The combination of the words ‘faster’ and ‘payment’ can only be a good thing, right?
Indeed. Way back in 2000, The Cruikshank Report, a review sponsored by the Treasury, recommended that payment transactions between banks be made quicker and more transparent.

The initiative went on to become the Faster Payments Service (FPS), launched in May this year. Under the new system, which is overseen by UK payments association Apacs and operated by payment processor VocaLink and Chaps Clearing Company, payments can appear in the recipient’s bank account up to two hours after they were made. It’s a big difference to the conventional Bankers Automated Clearing Services (Bacs) process, where payments can take up to three days to show up.

Faster is better but is it really going to make that much of a difference?
For consumers it’s a nice thing to have and it makes them feel better that the banks aren’t earning millions of pounds in interest on a float of other people’s money. For businesses, it means a much better grasp of day-to-day finances, which can mean more accurate budget predictions and so less financial risk. The advent of Faster Payments does, however, spell the end of an oft-used excuse: with FPS, debtors will no longer be able to delay payments by saying the cheque is in the post.

Yes, that old chestnut. Never used it myself, ahem… So companies can use this service now?
Not quite yet. There are currently 13 member banks signed up, with one more joining in November, but not all of them have launched a faster payments service. Some banks however have been providing FPS to their individual customers for telephone and internet transactions since it went live earlier this year.

Corporate FPS isn’t yet being offered by the banks but it’s expected in the next six months.

While consumer FPS has so far been free, corporate FPS is likely to attract a charge, expected to be more expensive than the Bacs equivalent. Such charges will apply to corporates if they take a service through their bank – what companies can do to cut costs, however, is connect to the central processing system directly. Direct Corporate Access (DCA) is likely to go live around March 2009, once the stakeholders have completed usability pilots.

The differences between corporate and consumer FPS don’t stop at costs. The other big thing is that although consumer FPS is 24/7, the corporate version has three two-hour settlement cycles within banking hours.

Why’s that then?
Well, both consumer and corporate FPS is limited in most instances to £10,000 (standing orders are limited to £100,000). The risk on consumer transactions is deemed low enough to risk clearing them outside banking hours, even though the participating banks won’t settle their accounts with the Bank of England (BoE) until the next available settlement cycle the following morning.

Because corporates will be sending through big batches of sub-£10,000 transactions, the actual amount being dealt with could reach billions and so the BoE isn’t prepared to underwrite that sort of risk.

Do you need to buy in some tech to join in with FPS? When do the IT suppliers get a chance to make a bob or two out of the whole affair?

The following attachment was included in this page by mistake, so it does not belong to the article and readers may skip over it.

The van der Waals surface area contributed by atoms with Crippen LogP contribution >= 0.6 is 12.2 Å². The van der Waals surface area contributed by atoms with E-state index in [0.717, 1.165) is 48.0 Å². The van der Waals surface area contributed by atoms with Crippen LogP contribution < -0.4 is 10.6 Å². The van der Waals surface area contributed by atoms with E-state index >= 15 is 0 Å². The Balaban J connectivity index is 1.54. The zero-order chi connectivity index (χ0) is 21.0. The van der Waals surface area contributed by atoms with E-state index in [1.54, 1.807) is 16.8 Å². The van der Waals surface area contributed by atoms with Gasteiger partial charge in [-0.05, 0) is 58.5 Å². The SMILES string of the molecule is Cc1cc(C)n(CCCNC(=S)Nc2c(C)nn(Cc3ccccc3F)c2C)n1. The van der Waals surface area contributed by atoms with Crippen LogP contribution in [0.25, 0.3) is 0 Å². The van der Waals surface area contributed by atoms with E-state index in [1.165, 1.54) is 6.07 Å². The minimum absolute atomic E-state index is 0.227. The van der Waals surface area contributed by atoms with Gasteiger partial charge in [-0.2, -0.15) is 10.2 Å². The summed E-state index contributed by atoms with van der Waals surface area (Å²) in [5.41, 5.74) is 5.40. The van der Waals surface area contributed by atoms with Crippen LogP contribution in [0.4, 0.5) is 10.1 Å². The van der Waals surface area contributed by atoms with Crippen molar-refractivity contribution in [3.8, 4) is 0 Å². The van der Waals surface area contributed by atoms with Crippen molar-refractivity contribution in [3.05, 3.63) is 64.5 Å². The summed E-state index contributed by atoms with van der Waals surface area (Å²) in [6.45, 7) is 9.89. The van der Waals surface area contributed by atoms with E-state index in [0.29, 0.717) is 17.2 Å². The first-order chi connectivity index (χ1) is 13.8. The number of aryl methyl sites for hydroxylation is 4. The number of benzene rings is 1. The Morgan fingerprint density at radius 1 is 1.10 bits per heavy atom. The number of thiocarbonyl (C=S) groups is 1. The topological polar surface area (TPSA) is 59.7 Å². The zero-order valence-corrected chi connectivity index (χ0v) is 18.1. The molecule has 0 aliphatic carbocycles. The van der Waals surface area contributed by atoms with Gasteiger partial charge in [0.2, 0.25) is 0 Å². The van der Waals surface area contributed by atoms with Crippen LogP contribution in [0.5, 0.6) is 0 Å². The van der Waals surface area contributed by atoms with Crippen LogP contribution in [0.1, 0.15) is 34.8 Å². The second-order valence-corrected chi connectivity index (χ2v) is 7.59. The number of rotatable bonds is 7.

To sign up for DCA, corporates will need to avail themselves of software from a supplier such as Albany or Dovetail and connect it to their own accounting applications. In theory, many corporates will already be using Bacs gateway software and the intention is that technology has been designed so there will be no discernable difference between the two services, with FPS operations looking and feeling similar to Bacs.

All in all, FPS operations will be an add-on, rather than a complete implementation exercise.

So, no big IT spend then. Sounds like FPS is coming up trumps all round.
Not necessarily – FPS is a horse for a particular course. Initially, it looks like it might be a more expensive option for end users, but there will be a strong lobby to get the price reduced to a few pence per transaction.

Compared to FPS, Bacs is the slower option, but each transaction can be for an unlimited amount – it’s not capped at £10,000 like FPS. Another thing to remember is that FPS has no cancellation feature: once the payment has been made, it is irrevocable. With Bacs, those making the payment can withdraw the payment right up until the processing day. FPS users can’t yet make future-dated payments either, whereas with Bacs payments can be specified 70 days in advance.

Is the UK the only country on the FPS bandwagon?
EU countries are obliged to comply with the Payments Services Directive, which it adopted in 2007, but with a deadline for member countries to implement the service of 1 November 2009.

In the UK, we’ve been used to a three-day wait, but in other European banking systems it’s not uncommon to have to wait a number of weeks. When cross-European faster payments comes in, it will really free up a lot of cash for any business that exports or imports, or pays employees within the EU.

As the UK is already a year ahead of its EU counterparts, companies here should be well placed to take an early advantage of the new regulations.